2-CD with 24-page booklet, 62 tracks. Playing time approx. 154 mns.
Even in 1996, Jingle Bell Rock got back into the charts, almost 40 years after it was recorded. It's here along with all of Bobby's Decca recordings from 1956 to 1962 and his rare Speed singles. There's Fraulein and My Special Angel, of course, but rock 'n' roll fans need to hear Tennesse Rock'n Roll, Long Gone Daddy, Schoolboy Crush and I Don't Owe You Nothin'. In total 62 tracks, and sadly the only tribute currently available to a trendsetting and popular artist.
Article properties: Bobby Helms: Fraulein - The Classic Years (2-CD)
BOBBY HELMS, born August 15, 1933 in Bloomington, Indiana, achieved his biggest seller by mixing rock 'n' roll with the spirit of Christmas. He wasn't too sure about that unholy conjunction but Jingle Bell Rockbecame a holiday classic peaking at #6 pop in 1958, charting each Christmas for the next four years and cropping up in the opening credits to the box-office winner, Lethal Weapon. Two of his other records, Fraulein (#36) and My Special Angel (#7) were among the biggest crossover hits of 1957.
Helms made his first records for Speed, a Nashville label, in 1955. Hillbilly fans regard them as his best efforts. In 1956 he obtained a record deal with Decca after appearing on Ernest Tubb's Midnight Jamboree radio show and auditioning for Decca's A&R man, Paul Cohen. "My first release" he told Walt Trott "was a less than successful number called 'Tennessee Rock 'n' Roll' which came out right after Sun Records had gotten all that attention with their rockin' newcomer Elvis Presley on over there in Memphis".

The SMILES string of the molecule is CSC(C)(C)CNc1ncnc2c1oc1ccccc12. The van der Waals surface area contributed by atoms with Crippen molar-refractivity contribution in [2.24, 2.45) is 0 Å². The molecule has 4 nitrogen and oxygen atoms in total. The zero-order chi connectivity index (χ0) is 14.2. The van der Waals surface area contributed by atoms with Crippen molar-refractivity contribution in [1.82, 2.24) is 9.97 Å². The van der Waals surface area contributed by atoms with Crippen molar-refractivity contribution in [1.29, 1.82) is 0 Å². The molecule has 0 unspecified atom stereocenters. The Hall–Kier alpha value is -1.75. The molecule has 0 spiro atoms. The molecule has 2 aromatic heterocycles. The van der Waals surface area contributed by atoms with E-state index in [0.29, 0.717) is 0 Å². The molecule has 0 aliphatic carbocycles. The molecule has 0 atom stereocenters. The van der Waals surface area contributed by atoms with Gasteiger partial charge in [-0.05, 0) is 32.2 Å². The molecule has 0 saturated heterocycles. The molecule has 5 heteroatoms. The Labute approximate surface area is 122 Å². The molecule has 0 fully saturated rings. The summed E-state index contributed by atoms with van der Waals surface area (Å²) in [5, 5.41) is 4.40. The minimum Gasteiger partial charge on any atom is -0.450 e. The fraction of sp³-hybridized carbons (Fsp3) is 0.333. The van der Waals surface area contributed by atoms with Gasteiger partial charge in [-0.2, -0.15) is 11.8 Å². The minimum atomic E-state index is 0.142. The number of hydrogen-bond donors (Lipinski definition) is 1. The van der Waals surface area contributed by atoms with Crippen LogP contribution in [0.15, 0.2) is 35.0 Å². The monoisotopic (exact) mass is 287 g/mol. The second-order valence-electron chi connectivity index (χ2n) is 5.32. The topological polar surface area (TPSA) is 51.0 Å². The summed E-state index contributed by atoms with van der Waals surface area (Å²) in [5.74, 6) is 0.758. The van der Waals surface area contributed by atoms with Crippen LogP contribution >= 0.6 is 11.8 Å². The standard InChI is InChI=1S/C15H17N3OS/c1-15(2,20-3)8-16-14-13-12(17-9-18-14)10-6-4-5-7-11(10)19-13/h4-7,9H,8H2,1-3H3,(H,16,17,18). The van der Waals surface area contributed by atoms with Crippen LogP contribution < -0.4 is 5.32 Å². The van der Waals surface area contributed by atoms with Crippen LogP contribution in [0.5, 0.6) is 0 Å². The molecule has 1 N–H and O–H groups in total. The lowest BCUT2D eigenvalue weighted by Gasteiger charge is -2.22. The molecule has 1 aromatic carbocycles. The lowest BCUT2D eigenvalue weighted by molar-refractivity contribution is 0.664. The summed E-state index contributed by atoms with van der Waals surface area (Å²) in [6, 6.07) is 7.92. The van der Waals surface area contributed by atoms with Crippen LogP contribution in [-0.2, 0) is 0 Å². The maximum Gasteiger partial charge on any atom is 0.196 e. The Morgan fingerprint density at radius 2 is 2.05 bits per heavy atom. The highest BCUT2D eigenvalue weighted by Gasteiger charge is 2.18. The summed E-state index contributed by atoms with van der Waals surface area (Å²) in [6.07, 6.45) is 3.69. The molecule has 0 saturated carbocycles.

Paul Cohen chose the song which was written by a couple of Tin Pan Alley tunesmiths, Larry Coleman and Irving Reid. Coleman was famous for Ricochet, Tennessee Wig Walk, Pa-Paya Mama and Changing Partners, novelty hits for Teresa Brewer, Bonnie Lou, Perry Como and Patti Page. The song's contrivance and the fact that Helms was never comfortable with rock'n'roll - "I was a country singer" he told Jimmy Guterman. "I didn't like the beat" - accounts for it's belated appearance in this series. On the other hand when Trevor Cajiao asked if he was happy doing things like Tennessee Rock 'n' Roll, Helms replied "Yeah, it didn't hurt me. That's Grady Martin and 'Sugarfoot' Garland playing high and low guitar on there".
Tennessee Rock 'n' Roll wasn't a hit but Fraulein (also #1 C&W) was just around the corner. Helms's regular chart reign ended in 1960 but he staged a comeback on Aubrey Mayhew's Little Darlin' Records in 1967. Eventually, excessive drinking and pill-popping wore him out. He lost vision in his right eye and took to wearing a patch over it. He suffered from diabetes, emphysema and stomach problems. In 1993 he appeared at the Harrogate C&W Festival in Yorkshire looking old and frail; fellow performer Kenny Johnson remarked "It wouldn't have surprised me if he'd asked me to buy a 'Big Issue'." [an English magazine sold by and on behalf of the homeless].
On June 19, 1997, thrice-married Helms died of heart failure in Martinsville, Indiana. He was 63. His entire recordings for Speed and Decca are gathered together on Bear Family's collection, 'Fraulein; The Classic Years' (BCD 15594). His biography, 'Jingle Bell Rock' (Aalida Press), written by Lisa E. Brown and David Ward, is a fascinating tale of grief and destruction.